The National Language

Posted on October 24, 2010

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Urdu alphabet

An interview with Uzma Aslam Khan and Aamer Hussein by Ollie Brock from Granta

Who, in your view, is the single greatest writer in Urdu (living or dead)?

It’s Urdu poetry that I love best, more than Urdu prose. (And more than poetry in English, which, with a few exceptions, lacks the immediacy with which I feel poetry in Urdu.) If I had to single out one poet, it would have to be Faiz Ahmad Faiz. There’s no other artist who’s captured the range of human emotion more beautifully and heart-wrenchingly than Faiz. I still remember my first experience of not only listening to his poetry but actually understanding it, and this was while hearing his two oft-quoted poems ‘Hum dekhainge’ ‘(‘We will see ‘) and ‘Dashte tanhai me’ (‘In the Desert of Loneliness’) sung by the amazing Iqbal Bano. The songs were playing in our home in the 1980s, during General Zia’s military rule, and many of those present who were singing with Iqbal Bano were also crying. Later, my father asked if I understood the poems, the first of which was a fiery and optimistic call to change, the second of which was a lament of loss and separation. I felt I did understand them, but I let him explain that celebration and mourning, love and despair, in Pakistan, are two things that are never separated. If that was true in the eighties, it’s no less true today, possibly, it’s even truer, which is why Faiz continues to matter, continues to be remembered, and continues to make us sing and cry.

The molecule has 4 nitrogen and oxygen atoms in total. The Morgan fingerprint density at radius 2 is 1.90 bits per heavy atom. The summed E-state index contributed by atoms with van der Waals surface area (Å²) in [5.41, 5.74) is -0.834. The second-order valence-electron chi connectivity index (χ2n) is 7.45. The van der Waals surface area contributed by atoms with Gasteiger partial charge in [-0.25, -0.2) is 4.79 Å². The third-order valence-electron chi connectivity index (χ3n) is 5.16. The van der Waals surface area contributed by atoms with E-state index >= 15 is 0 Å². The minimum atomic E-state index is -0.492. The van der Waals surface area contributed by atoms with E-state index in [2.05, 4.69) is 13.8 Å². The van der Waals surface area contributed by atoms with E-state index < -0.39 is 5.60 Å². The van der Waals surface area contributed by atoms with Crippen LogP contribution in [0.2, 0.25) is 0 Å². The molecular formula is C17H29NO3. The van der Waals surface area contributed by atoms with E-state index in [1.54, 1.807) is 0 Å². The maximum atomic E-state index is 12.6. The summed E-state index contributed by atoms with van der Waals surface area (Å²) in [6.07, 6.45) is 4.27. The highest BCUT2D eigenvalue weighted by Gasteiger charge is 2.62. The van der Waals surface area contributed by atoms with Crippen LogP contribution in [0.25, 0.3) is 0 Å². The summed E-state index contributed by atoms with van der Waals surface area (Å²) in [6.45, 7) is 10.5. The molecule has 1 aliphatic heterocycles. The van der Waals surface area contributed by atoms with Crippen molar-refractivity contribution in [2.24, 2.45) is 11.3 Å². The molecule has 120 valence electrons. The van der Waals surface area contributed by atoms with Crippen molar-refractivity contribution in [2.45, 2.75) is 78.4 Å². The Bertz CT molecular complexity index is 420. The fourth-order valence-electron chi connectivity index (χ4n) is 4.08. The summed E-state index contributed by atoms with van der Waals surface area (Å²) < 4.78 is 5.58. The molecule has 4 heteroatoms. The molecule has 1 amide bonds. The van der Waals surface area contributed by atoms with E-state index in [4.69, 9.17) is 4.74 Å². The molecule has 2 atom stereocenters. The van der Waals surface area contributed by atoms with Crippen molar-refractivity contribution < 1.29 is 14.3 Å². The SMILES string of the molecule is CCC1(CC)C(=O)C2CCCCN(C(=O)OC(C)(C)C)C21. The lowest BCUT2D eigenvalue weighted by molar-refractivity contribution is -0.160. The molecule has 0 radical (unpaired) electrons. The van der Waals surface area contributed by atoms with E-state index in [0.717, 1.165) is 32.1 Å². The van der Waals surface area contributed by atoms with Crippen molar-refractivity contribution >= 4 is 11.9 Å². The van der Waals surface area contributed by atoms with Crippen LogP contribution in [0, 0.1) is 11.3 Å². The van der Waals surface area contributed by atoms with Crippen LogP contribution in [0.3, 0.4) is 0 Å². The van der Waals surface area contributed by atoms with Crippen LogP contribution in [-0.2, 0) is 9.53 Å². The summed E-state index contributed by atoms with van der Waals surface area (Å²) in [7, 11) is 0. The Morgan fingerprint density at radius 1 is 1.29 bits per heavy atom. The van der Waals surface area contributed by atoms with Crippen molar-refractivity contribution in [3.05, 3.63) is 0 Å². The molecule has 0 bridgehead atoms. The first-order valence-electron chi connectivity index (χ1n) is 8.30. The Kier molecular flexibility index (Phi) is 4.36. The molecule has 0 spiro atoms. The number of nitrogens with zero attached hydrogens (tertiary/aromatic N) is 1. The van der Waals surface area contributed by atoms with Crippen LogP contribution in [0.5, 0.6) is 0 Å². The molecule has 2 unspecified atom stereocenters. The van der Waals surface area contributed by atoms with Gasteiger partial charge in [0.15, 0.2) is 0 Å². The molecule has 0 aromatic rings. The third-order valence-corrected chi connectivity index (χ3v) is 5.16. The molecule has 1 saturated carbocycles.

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Picture credit: Goldsztajn (wikipedia)

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